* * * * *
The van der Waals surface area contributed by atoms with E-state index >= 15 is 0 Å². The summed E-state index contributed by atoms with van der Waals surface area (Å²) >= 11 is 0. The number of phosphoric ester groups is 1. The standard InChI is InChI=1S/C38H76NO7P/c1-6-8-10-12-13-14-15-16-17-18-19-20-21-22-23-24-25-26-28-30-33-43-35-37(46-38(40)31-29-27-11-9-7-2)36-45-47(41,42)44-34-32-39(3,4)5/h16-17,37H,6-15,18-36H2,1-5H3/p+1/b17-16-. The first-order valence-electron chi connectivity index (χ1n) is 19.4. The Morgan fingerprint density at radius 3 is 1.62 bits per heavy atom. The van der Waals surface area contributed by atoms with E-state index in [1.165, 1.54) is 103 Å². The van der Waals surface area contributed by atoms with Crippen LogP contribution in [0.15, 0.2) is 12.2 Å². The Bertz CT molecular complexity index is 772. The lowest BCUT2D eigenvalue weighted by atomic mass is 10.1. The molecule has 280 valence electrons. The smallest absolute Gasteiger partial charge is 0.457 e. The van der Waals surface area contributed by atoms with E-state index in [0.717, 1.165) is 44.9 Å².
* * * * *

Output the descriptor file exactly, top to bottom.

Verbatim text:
The van der Waals surface area contributed by atoms with E-state index >= 15 is 0 Å². The summed E-state index contributed by atoms with van der Waals surface area (Å²) >= 11 is 0. The number of phosphoric ester groups is 1. The standard InChI is InChI=1S/C38H76NO7P/c1-6-8-10-12-13-14-15-16-17-18-19-20-21-22-23-24-25-26-28-30-33-43-35-37(46-38(40)31-29-27-11-9-7-2)36-45-47(41,42)44-34-32-39(3,4)5/h16-17,37H,6-15,18-36H2,1-5H3/p+1/b17-16-. The first-order valence-electron chi connectivity index (χ1n) is 19.4. The Morgan fingerprint density at radius 3 is 1.62 bits per heavy atom. The van der Waals surface area contributed by atoms with E-state index in [1.165, 1.54) is 103 Å². The van der Waals surface area contributed by atoms with Crippen LogP contribution in [0.15, 0.2) is 12.2 Å². The Bertz CT molecular complexity index is 772. The lowest BCUT2D eigenvalue weighted by atomic mass is 10.1. The molecule has 280 valence electrons. The smallest absolute Gasteiger partial charge is 0.457 e. The van der Waals surface area contributed by atoms with E-state index in [0.717, 1.165) is 44.9 Å².